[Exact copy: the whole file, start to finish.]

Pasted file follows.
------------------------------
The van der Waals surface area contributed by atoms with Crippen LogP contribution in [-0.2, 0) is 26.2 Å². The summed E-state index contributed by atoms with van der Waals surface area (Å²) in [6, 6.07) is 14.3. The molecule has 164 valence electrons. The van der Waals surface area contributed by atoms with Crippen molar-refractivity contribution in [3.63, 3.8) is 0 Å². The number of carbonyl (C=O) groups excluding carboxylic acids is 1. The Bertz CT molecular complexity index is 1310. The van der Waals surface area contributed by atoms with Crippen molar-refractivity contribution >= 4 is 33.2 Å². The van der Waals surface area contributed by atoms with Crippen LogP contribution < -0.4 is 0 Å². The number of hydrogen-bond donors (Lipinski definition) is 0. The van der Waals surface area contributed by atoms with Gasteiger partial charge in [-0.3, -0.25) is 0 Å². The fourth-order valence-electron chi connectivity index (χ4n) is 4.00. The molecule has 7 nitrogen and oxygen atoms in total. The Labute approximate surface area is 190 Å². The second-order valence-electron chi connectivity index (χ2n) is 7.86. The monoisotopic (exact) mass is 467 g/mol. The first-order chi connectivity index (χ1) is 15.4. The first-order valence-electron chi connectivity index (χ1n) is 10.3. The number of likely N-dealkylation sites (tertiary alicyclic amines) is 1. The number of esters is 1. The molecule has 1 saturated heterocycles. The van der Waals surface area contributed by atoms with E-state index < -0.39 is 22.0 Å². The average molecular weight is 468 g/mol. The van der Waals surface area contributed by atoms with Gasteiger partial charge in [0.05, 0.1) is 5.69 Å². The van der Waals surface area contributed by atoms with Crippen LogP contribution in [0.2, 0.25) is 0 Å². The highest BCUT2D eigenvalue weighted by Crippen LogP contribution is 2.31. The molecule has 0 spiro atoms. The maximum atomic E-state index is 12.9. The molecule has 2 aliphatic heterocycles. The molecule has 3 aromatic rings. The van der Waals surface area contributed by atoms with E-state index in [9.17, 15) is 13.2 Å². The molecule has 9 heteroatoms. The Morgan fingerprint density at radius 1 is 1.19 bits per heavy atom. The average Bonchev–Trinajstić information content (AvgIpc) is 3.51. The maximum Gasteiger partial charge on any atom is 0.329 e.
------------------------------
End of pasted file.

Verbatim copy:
The van der Waals surface area contributed by atoms with Crippen LogP contribution in [-0.2, 0) is 26.2 Å². The summed E-state index contributed by atoms with van der Waals surface area (Å²) in [6, 6.07) is 14.3. The molecule has 164 valence electrons. The van der Waals surface area contributed by atoms with Crippen molar-refractivity contribution in [3.63, 3.8) is 0 Å². The number of carbonyl (C=O) groups excluding carboxylic acids is 1. The Bertz CT molecular complexity index is 1310. The van der Waals surface area contributed by atoms with Crippen molar-refractivity contribution >= 4 is 33.2 Å². The van der Waals surface area contributed by atoms with Crippen LogP contribution < -0.4 is 0 Å². The number of hydrogen-bond donors (Lipinski definition) is 0. The van der Waals surface area contributed by atoms with Gasteiger partial charge in [-0.3, -0.25) is 0 Å². The fourth-order valence-electron chi connectivity index (χ4n) is 4.00. The molecule has 7 nitrogen and oxygen atoms in total. The Labute approximate surface area is 190 Å². The second-order valence-electron chi connectivity index (χ2n) is 7.86. The monoisotopic (exact) mass is 467 g/mol. The first-order chi connectivity index (χ1) is 15.4. The first-order valence-electron chi connectivity index (χ1n) is 10.3. The number of likely N-dealkylation sites (tertiary alicyclic amines) is 1. The number of esters is 1. The molecule has 1 saturated heterocycles. The van der Waals surface area contributed by atoms with E-state index < -0.39 is 22.0 Å². The average molecular weight is 468 g/mol. The van der Waals surface area contributed by atoms with Gasteiger partial charge in [0.05, 0.1) is 5.69 Å². The van der Waals surface area contributed by atoms with Crippen LogP contribution in [0.2, 0.25) is 0 Å². The highest BCUT2D eigenvalue weighted by Crippen LogP contribution is 2.31. The molecule has 0 spiro atoms. The maximum atomic E-state index is 12.9. The molecule has 2 aliphatic heterocycles. The molecule has 3 aromatic rings. The van der Waals surface area contributed by atoms with E-state index in [9.17, 15) is 13.2 Å². The molecule has 9 heteroatoms. The Morgan fingerprint density at radius 1 is 1.19 bits per heavy atom. The average Bonchev–Trinajstić information content (AvgIpc) is 3.51. The maximum Gasteiger partial charge on any atom is 0.329 e.